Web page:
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Schedler property in Ridgewood : Any solutions should benefit entire village

Schedler Park

DECEMBER 11, 2015    LAST UPDATED: FRIDAY, DECEMBER 11, 2015, 12:31 AM

Any solutions should benefit entire village

To the Editor:

The “Officials face open space shortage” article on the Schedler property (The Ridgewood News, Dec. 4, page A1), exposes the perennial “zero sum” thinking that plagues village politics. It concludes: “…an unpopular decision in the eyes of one [or the other] group of people will have to be made.” The absence of a community-wide vision for our village perpetuates endless acrimonious interpersonal and intergroup relationships. Rather than focusing on special interest groups’ differences, we need a holistic approach that compares our community to surrounding ones, to North Jersey, and to our nation as a whole.

The obvious characteristics of our town are stark and too often ignored: 1) As this article states, we have the largest school system in Bergen County; 2) Ridgewood is one of the wealthiest communities in New Jersey with the one of the highest tax burdens; 3) We are universally [yes, the Internet] seen as a schooling magnet community so families move here; and 4) We have zero public policies designed to retain empty nesters, zero availability of over-55 housing, and zero assisted living facilities in the Central Business District.

We may want to believe we are “Lake Wobegon … where the men are strong, the women good-looking, and that all our children are above average,” but our denial of aging results in social engineering that ignores life stages and destroys a multigenerational family community.

Saying Ridgewood is exclusively a nuclear family-child raising community, lacks both a historical perspective and a desire to imagine the future. Well into the 1930s, smaller New England towns practiced “home relief” where aging homeowners unable to support themselves in retirement were maintained at the town’s expense, and when they died the sale of their homes reimbursed the town’s costs. Into the 21st century, Ridgewood is a powerful draw for upper middle class families from world cultures in which multigenerational families are the norm. Furthermore, a slower growth economy means all of our children will carry elder care obligations which are outside the range of what Social Security or Medicare can provide.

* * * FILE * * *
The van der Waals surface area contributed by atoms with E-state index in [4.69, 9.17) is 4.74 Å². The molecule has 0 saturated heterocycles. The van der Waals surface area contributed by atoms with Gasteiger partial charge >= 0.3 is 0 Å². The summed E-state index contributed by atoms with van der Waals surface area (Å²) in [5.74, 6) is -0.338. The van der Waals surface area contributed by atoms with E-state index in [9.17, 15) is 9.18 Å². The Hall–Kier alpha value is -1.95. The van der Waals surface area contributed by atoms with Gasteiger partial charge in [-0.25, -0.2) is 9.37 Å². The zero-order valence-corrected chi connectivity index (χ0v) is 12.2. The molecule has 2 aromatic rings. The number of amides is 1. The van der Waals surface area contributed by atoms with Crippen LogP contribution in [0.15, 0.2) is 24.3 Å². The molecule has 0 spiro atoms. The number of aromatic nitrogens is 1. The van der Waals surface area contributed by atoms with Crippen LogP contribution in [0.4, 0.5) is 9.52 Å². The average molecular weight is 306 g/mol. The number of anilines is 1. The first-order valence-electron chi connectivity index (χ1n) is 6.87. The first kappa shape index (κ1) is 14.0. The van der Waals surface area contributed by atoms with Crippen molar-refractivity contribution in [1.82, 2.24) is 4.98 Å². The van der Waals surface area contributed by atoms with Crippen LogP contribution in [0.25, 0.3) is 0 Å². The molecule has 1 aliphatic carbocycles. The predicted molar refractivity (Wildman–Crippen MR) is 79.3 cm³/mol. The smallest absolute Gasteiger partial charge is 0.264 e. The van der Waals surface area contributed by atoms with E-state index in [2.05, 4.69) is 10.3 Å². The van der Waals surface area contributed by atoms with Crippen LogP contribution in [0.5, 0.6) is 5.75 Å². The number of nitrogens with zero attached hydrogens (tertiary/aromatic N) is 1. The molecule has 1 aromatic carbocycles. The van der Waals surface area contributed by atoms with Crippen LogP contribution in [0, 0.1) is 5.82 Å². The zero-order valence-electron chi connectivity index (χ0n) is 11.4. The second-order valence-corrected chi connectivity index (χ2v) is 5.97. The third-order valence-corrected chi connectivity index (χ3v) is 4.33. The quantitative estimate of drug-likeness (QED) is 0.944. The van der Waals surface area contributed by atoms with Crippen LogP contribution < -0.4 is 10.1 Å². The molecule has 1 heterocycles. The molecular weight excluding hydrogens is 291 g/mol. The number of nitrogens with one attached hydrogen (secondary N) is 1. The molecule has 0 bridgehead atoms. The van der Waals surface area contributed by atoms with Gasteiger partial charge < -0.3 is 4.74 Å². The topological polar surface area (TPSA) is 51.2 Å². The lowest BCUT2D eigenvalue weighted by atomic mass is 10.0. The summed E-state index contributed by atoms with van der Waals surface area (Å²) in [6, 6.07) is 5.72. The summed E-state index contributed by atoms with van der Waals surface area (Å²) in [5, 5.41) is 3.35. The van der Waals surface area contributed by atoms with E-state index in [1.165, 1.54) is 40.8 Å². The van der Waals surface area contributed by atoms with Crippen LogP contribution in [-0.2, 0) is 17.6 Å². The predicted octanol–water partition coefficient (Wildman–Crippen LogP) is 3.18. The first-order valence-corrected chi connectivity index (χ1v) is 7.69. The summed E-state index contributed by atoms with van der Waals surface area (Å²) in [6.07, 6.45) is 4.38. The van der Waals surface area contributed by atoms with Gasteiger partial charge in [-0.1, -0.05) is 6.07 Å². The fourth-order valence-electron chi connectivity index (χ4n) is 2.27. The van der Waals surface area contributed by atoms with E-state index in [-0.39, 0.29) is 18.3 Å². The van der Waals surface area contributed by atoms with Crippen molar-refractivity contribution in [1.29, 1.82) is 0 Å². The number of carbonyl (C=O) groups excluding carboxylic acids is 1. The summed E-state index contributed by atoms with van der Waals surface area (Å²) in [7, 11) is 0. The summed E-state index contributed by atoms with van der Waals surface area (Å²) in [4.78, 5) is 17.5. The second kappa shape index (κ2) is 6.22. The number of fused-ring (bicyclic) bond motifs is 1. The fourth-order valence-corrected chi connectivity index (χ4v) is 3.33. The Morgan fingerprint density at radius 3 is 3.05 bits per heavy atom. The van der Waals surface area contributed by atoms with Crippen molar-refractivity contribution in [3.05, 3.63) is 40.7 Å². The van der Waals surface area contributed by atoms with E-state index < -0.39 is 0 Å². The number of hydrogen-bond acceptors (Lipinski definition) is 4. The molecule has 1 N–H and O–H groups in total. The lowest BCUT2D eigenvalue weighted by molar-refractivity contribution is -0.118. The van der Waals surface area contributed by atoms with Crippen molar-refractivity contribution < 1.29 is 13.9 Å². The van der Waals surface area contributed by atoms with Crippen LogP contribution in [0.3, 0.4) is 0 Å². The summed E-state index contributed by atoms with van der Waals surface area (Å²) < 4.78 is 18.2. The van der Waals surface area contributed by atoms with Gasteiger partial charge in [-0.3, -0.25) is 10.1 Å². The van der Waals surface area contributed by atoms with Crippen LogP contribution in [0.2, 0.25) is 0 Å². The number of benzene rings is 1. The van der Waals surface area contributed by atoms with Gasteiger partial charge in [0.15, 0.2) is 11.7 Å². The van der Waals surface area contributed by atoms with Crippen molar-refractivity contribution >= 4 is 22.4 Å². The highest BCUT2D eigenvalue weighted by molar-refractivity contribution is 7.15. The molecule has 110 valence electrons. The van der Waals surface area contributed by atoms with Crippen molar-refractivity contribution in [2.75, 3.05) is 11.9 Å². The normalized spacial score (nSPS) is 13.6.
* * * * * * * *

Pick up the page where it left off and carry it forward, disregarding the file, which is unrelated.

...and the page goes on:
The Open Space worries reported here pale in the face of wider community concerns. Where 2,000 youths get to play baseball in a community of 25,000 is a valid special interest concern. Saving a complete forest as a barrier between a quiet neighborhood and Route 17 is also a valid special interest concern.

In reality, all the wooded areas closer to residential properties could be preserved while limited commercial development could take place preserving older growth trees. Taking up opportunities for commercial development that bring down taxes for all residents and help reverse the “aged cleansing” social engineering practice that characterize our town is the right thing to do for the majority of Ridgewood families. This is what leadership in a democracy should be all about.

Martin Walker



One thought on “Schedler property in Ridgewood : Any solutions should benefit entire village

  1. I would like to stay in Ridgewood but the taxes are crazy. Once the kids are out of school what do you get for your money?

    I am not looking for assisted living or over 55 with a window on the train tracks.

    They sent out a survey for over 55 residents. It was just bizarre. Asking about assistance with shopping and lunches in the senior center! My husband and I work for God’s sake. The survey asked me to imagine a life that I am not ready for, maybe not for 20 years if heredity is any indicator.

    I would like a real tax break. I get nothing from the schools, yet they suck up 75% of my taxes. If we sell another family will move in. This is not a sustainable balance for the village.

    I am not ready to move yet but a condo on top of the train station is not an option. Who in their right mind would want to be that close to the tracks? The noise and vibrations are a deal breaker.

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